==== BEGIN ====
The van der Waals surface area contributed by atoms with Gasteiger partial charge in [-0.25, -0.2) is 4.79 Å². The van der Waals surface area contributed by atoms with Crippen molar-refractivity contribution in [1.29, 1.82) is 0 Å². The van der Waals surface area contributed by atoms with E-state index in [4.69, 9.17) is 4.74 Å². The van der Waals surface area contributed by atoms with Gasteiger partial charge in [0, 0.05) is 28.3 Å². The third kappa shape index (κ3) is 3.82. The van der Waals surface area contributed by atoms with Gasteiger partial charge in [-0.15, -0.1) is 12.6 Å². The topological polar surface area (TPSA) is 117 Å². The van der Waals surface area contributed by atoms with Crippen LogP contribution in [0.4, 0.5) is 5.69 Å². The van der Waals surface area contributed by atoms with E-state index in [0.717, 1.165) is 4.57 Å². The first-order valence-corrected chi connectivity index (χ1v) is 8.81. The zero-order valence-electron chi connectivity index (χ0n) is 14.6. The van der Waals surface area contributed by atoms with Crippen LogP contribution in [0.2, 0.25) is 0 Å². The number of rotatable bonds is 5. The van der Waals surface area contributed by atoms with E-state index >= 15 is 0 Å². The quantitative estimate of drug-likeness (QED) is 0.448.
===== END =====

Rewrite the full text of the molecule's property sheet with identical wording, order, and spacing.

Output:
The van der Waals surface area contributed by atoms with Gasteiger partial charge in [-0.25, -0.2) is 4.79 Å². The van der Waals surface area contributed by atoms with Crippen molar-refractivity contribution in [1.29, 1.82) is 0 Å². The van der Waals surface area contributed by atoms with E-state index in [4.69, 9.17) is 4.74 Å². The van der Waals surface area contributed by atoms with Gasteiger partial charge in [0, 0.05) is 28.3 Å². The third kappa shape index (κ3) is 3.82. The van der Waals surface area contributed by atoms with Gasteiger partial charge in [-0.15, -0.1) is 12.6 Å². The topological polar surface area (TPSA) is 117 Å². The van der Waals surface area contributed by atoms with Crippen LogP contribution in [0.4, 0.5) is 5.69 Å². The van der Waals surface area contributed by atoms with E-state index in [0.717, 1.165) is 4.57 Å². The first-order valence-corrected chi connectivity index (χ1v) is 8.81. The zero-order valence-electron chi connectivity index (χ0n) is 14.6. The van der Waals surface area contributed by atoms with Crippen LogP contribution in [0.2, 0.25) is 0 Å². The number of rotatable bonds is 5. The van der Waals surface area contributed by atoms with E-state index >= 15 is 0 Å². The quantitative estimate of drug-likeness (QED) is 0.448.